Ethan Katz, left, of D.C., and Jason Budman, of Ashton, Md., share a laugh as workers brew and can beer at DC Brau on Oct. 23 in Washington. DC Brau voluntarily raised wages to $10.25 amid a fight to raise the minimum wage in D.C., Montgomery County and Prince George's County. The D.C. Council on Tuesday backed an hourly rate of $11.50 (Jahi Chikwendiu/The Washington Post)

The D.C. Council unanimously endorsed an $11.50-an-hour minimum wage for the nation’s capital Tuesday, completing a rare act of regional cooperation with the Maryland suburbs and setting up a stark contrast with the $7.25 federal minimum wage.

By coordinating with lawmakers in Montgomery and Prince George’s counties, which approved similar measures last month, the council put the three localities on the cusp of creating a contiguous region with 2.5 million residents and a minimum wage higher than any of the 50 states. Virginia requires employers to pay the federal rate.

The D.C. Council must hold a final vote on the rate-increase measure and send it to Mayor Vincent C. Gray (D), probably early next year. But with all 13 council members pledging their support, the final vote appeared to be a formality and likely wide enough to override a veto by Gray, who repeated Tuesday that he would prefer a smaller increase — to $10 an hour.

After Gray announced Monday that he would seek a second term, the high-profile minimum-wage vote set the stage for a day of intense political theater in and around the council chambers on Pennsylvania Avenue.

The votes needed to pass the measure had been a foregone conclusion for days, but with four council members running for mayor and five more seeking reelection to the council next year, the suspense rested on who would claim credit.




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The council’s appetite for a minimum-wage increase was whetted this fall when the mayor vetoed a bill that would have required Wal-Mart and other large retailers with District stores to pay a 50 percent premium over the city’s current minimum wage of $8.25.

Council member Tommy Wells (D-Ward 6), a mayoral candidate who has been working to burnish his credentials with business leaders, cast a decisive no-vote against the Wal-Mart bill in September. He said at the time that it would create an unfair playing field for companies and help only low-paid Wal-Mart workers. Wells was among the first to introduce legislation for a minimum-wage increase, and his bill for $10.25 — though not the one that ultimately passed — was the first to attract a majority of the council’s support.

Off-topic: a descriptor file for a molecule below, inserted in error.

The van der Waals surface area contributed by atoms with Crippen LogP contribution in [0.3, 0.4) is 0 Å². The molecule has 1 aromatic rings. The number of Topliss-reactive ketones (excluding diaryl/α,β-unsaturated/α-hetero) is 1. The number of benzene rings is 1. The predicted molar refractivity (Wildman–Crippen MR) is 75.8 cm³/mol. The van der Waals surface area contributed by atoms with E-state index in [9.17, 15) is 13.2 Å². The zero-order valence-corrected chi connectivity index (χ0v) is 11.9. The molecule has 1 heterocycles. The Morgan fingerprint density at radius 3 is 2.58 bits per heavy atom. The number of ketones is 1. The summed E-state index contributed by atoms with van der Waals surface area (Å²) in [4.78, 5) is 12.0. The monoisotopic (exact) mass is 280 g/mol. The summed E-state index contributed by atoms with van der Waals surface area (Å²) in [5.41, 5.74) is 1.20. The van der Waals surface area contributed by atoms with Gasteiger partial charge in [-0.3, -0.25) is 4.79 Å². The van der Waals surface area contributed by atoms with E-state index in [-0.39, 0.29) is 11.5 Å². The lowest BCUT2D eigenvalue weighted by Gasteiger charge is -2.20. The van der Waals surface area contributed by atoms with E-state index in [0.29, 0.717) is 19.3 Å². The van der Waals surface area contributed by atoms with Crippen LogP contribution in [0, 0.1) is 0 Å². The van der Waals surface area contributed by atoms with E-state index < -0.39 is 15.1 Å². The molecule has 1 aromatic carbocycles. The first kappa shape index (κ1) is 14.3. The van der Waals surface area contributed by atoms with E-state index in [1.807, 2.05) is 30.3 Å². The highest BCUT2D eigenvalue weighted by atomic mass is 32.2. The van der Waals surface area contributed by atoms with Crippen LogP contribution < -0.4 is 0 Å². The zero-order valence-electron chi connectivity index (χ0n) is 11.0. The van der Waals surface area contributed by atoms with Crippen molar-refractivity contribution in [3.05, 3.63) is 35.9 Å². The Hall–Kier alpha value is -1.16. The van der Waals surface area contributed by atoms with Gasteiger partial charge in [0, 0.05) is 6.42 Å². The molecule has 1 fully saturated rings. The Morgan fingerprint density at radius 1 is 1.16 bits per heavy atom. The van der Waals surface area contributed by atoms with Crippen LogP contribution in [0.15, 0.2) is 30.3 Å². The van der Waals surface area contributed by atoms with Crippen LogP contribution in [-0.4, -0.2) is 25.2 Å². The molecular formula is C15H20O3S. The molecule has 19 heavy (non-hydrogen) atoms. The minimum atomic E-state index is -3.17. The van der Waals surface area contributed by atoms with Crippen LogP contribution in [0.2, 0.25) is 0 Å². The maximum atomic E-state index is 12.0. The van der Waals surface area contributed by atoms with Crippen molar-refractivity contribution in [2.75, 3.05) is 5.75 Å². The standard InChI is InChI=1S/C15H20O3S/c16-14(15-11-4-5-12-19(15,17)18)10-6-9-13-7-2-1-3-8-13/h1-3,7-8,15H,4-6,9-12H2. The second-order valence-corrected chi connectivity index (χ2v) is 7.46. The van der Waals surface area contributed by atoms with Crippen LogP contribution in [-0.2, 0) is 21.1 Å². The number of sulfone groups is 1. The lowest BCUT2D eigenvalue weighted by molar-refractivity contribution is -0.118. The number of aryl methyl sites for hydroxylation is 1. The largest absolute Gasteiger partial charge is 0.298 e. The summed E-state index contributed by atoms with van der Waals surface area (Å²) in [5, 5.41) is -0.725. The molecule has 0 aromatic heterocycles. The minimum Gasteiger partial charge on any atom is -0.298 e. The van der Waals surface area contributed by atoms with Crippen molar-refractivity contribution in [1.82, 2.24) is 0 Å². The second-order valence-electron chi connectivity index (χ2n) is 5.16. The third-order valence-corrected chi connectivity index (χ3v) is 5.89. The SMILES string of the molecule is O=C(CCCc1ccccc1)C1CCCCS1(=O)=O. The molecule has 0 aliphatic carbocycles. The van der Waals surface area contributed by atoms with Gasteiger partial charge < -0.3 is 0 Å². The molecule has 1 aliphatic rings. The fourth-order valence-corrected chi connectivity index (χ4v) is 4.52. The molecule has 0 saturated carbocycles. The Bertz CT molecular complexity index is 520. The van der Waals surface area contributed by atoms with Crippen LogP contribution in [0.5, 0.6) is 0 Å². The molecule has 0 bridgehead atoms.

“I had the leadership to get nine votes. . . . I led the first bill to show I could get this done,” Wells told reporters outside the council chamber Monday morning. “I promised I’d get this done, and I’m getting it done today.”

Council member Vincent B. Orange (D-At Large), another candidate for mayor, leads the committee that worked out a compromise among what became four bills to raise the minimum wage, including his own to set a top rate of $12.50 per hour. Orange used his own bill as the vehicle for the final vote.

“This is legislation introduced by me,” Orange said from the dais, adding that unlike Gray’s vote against the Wal-Mart bill in the fall, his ability to forge agreement amounted to a first step toward “not leaving people behind” in the wave of economic development and prosperity sweeping the city.

Before the vote, D.C. Council member Muriel Bowser (D-Ward 4) congratulated a group of union workers and advocates for the poor from the steps of the John A. Wilson Building. But Bowser, who voted against the “living-wage” bill that applied only to large retailers, was heckled by a supporter of that bill.

The Rev. Graylan Hagler, senior minister of Plymouth Congregational United Church of Christ in Northeast and a longtime supporter of Gray’s who publicly split with the mayor over his Wal-Mart vote, said he was not surprised to see a unanimous vote.

“They are all running, and this is an attempt to make things square. . . . They realized where the numbers are,” Hagler said. “Voters are right now really sensitive if you’re always kowtowing to business interests and don’t seem to have the same level of concern for those of us who live in the neighborhood — it’s reprehensible.”

Prince George’s and Montgomery counties passed similar measures last week, raising the minimum in four increments by 2017.

The D.C. measure would go two steps further: It would ramp up the city’s wage to $11.50 a year earlier, in 2016. After that, it would be indexed to inflation.

The bill would give it one of the highest minimum wages of any major U.S. city.

The council also voted unanimously to back a related measure Tuesday: requiring employers to give tipped workers five days of accrued sick time. The measure closes a loophole in city employment law that advocates said had left workers susceptible to being fired for calling in sick a single time. Council members said the paid sick days would not only protect workers but also keep patrons of restaurants from eating food handled by sick employees.